They do not give a rats ass if making the car compliant reduces the car’s useful economic service life (only that it stays compliant for that service life), driveablity or 0-60 time. They are just mentioning that to show the VW is yet again blowing smoke and not doing their due diligence.

          • 0 avatar
            NickS

            It has been reported elsewhere that the proposed fix does not come with enough information to assess the impact on emissions, and fuel economy. Basically the public statements from CARB are that they want to see how they are going to use the existing devices to keep emissions within limits.

            We can only speculate what might be going on behind the scenes, but I am reminded of what sirwired has been saying here for a long time, that VW didn’t do itself any favors by playing stupid with the EPA and CARB for over a year, and then delaying all they could, up to the very last day before going to trial. So, yeah, Mary Nichols isn’t going to roll over and play dead. I don’t think this is a productive strategy for either side but what do you do when someone is playing you?

          • 0 avatar
            JimZ

            “They do not give a rats ass if making the car compliant reduces the car’s useful economic service life (only that it stays compliant for that service life), ”

            yes they do.

            they don’t want to give owners of these vehicles the incentive to refuse to have their vehicles fixed, or to defeat the emissions equipment themselves afterward.

        • 0 avatar
          Erikstrawn

          It’s not their job to care about driveability, engine reliability, or DEF consumption. That’s VW’s job. CARB’s job is to care for air quality, and if VW screwed the customers by trying to cheat CARB, it’s up to the customers to vote with their wallets.

  • avatar
    CoreyDL

    You spelled billion as million.

  • avatar
    orenwolf

    “The proposal’s failures were many. Among other issues, it didn’t describe the undisclosed defeat devices on the affected vehicles, failed to estimate the fix’s effect on fuel economy and performance, and didn’t say what emissions levels regulators could expect (or how the vehicle would maintain compliance over time).”

    So.. what DID they submit then? Because that’s pretty much the whole request right there. :)

    • 0 avatar
      brettc

      A person with “knowledge of the situation” reported that they submitted a stick figure man crying and it was labelled as a guy named Matthias.

      It apparently was drawn on a used McDonald’s napkin since VW can no longer afford paper.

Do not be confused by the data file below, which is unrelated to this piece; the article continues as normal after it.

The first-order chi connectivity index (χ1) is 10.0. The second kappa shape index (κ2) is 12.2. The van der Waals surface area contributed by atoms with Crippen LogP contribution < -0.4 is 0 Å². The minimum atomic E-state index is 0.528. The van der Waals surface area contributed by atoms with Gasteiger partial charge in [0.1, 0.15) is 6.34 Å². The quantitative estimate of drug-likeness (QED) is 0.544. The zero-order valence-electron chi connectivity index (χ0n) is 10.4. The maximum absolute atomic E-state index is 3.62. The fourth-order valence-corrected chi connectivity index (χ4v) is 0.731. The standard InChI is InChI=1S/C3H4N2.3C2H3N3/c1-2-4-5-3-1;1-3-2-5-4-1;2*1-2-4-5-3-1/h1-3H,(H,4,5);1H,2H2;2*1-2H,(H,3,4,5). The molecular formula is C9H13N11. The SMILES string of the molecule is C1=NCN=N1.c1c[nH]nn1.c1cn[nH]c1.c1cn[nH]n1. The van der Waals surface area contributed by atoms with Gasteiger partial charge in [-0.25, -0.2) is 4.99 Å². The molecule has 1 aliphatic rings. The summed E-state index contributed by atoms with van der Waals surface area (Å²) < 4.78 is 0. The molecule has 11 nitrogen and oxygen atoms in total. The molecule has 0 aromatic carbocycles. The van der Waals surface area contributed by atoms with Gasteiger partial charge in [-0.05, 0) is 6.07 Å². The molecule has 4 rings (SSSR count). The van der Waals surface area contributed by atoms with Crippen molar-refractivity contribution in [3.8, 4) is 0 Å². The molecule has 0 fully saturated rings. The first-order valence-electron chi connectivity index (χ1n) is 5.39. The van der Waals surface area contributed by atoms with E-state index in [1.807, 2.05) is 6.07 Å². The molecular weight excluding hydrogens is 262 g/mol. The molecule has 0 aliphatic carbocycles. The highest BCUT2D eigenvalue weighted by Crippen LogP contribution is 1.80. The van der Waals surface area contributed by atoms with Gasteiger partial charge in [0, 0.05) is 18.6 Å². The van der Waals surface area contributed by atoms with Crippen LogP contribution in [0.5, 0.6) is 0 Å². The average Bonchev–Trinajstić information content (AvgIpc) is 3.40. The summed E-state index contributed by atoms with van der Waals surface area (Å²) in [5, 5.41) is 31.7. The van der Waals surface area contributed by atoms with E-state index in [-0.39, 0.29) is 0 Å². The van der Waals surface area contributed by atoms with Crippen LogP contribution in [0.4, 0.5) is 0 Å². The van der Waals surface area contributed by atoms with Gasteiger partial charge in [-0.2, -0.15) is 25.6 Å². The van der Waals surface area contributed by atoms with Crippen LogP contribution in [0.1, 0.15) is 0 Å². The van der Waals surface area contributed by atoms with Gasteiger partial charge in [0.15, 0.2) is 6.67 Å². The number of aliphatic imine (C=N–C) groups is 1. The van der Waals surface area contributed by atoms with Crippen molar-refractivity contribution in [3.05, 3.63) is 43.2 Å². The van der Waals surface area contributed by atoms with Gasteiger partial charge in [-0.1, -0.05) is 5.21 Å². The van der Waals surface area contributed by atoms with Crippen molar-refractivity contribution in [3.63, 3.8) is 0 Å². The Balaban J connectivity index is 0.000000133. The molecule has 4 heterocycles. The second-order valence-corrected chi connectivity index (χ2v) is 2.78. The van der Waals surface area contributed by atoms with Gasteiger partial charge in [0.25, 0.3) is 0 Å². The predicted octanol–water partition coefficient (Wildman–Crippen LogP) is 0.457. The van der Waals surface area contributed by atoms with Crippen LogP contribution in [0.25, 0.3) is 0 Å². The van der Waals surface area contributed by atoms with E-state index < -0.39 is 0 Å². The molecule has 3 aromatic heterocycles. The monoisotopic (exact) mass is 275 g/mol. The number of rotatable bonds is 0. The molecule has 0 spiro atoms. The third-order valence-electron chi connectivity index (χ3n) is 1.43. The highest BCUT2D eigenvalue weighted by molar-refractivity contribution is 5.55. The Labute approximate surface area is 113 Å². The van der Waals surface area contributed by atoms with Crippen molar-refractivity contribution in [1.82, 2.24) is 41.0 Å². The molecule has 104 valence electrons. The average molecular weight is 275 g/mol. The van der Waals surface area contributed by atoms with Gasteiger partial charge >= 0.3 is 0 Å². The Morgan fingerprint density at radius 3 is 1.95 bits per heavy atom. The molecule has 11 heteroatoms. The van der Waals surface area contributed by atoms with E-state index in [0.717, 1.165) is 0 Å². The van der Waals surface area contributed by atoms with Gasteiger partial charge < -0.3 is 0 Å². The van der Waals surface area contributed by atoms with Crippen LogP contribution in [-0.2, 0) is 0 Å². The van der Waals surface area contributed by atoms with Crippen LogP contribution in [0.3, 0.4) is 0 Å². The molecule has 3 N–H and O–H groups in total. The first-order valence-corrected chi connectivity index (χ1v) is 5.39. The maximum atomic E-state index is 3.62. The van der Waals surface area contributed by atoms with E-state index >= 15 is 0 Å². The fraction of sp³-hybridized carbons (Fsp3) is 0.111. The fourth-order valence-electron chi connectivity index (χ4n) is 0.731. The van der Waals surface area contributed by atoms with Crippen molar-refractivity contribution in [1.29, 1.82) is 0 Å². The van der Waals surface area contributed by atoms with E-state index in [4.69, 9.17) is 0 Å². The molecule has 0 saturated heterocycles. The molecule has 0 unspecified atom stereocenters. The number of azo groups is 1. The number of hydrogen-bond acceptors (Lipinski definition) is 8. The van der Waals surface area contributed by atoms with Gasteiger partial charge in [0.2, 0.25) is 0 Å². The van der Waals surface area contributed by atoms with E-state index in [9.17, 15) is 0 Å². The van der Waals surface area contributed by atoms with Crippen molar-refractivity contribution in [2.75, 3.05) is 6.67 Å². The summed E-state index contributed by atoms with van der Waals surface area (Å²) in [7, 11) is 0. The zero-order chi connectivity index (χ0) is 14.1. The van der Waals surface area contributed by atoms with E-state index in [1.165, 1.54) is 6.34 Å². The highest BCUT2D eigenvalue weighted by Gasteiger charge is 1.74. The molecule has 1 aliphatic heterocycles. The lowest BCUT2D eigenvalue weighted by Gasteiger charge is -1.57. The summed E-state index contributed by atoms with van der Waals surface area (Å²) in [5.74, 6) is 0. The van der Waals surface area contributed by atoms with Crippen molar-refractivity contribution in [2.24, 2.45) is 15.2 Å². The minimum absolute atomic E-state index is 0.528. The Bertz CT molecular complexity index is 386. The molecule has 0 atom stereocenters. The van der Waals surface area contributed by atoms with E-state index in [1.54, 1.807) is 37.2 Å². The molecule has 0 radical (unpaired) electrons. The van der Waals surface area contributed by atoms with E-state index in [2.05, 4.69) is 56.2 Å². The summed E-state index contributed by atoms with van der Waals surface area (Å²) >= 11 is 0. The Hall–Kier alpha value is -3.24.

• 0 avatar
      redliner

      submitted a binder full of free bratwurst and beer coupons at the VW HQ restaurant.

      They obviously underestimated the number of vegans on the board at CARB

    • 0 avatar
      Erikstrawn

      I like a school analogy – VW cheated on the test. Now they’ve been given some make-up homework and they showed up with a wrinkled sheet full of chicken scratch and they forgot to write their name on the top.

  • avatar
    SCE to AUX

    VW may be one of the dumbest companies going.

    Basic elements of a technical presentation include the problem statement, a description of current status, the proposed solution, supporting test data, A-B comparisons, the plan going forward, expected system impacts, and any risks associated with the solution itself or the plan rollout.

    These morons should have known that regulators would ask to see such a presentation. The fact that they failed to do so tells me they’re still in pandemonium, with inept managers running the show.

    ‘German Engineering’ is not only an offensive tagline, it’s now laughable.

    If this is how they do new product development, I’ll certainly never buy another VW again.

    • 0 avatar
      CoreyDL

      They need to have a new Lie Then Drive campaign.

    • 0 avatar
      JimZ

      I think they’re just accustomed to relatively toothless EU regulators. “Ok, yes, you caught us. We’ll pay the token fine and promise to never do it again.”

      • 0 avatar
        MrGreenMan

        @JimZ

        I think you have it right.

        Remember when Daimler was caught by the EU for corruption since they were bribing various developing market governments to take the C-Classes? I forget the specifics of why they needed to bribe them, but they did. The EU made this giant kerfluffle – Daimler writes a check, business as usual carries on. CARB would prefer there were no cars in California that were not electric powered by hydro/wind/solar; they don’t play the same games.

  • avatar
    apagios

    “Volkswagen will spend $15.3 million to settle claims and buy back (or fix) 475,000 2.0-liter TDI models in the U.S., ”

    … I think you mean “billion” with a ‘B’? I suspect VW would be ecstatic to find out it would only cost them $15.3 Million.

  • avatar
    stryker1

    “Volkswagen will spend $15.3 million”
    I think that’s probably “billion”

  • avatar
    Scoutdude

    As I told my son yesterday when this news broke VW was stupid to not worry about getting approval for the 3.0 before they announced the 2.0 buy back. Now CARB is going to play even harder ball on the 3.0 fix.

    Of course part of the problem is that no one in CARB actually understands how VW cheated and the fact that it is just changing a few lines of code to make the vehicles continue to utilize the emissions compliant strategy past the timer that shut it off in the past.

    Yes that will affect all sorts of things like fluid economy, power and potentially driveablilty and CARB only cars about emissions and to a lesser extent fuel economy.

    • 0 avatar
      NomNomChomsky

      If you read the letter sent out by CARB you will see that one of their concerns is the Volkswagen plan failing to describe the impact on performance, driveability, and fuel economy. They do not consider a fix acceptable if it harms those aspects.

    • 0 avatar
      SCE to AUX

      @Scoutdude: I think you’re missing the point.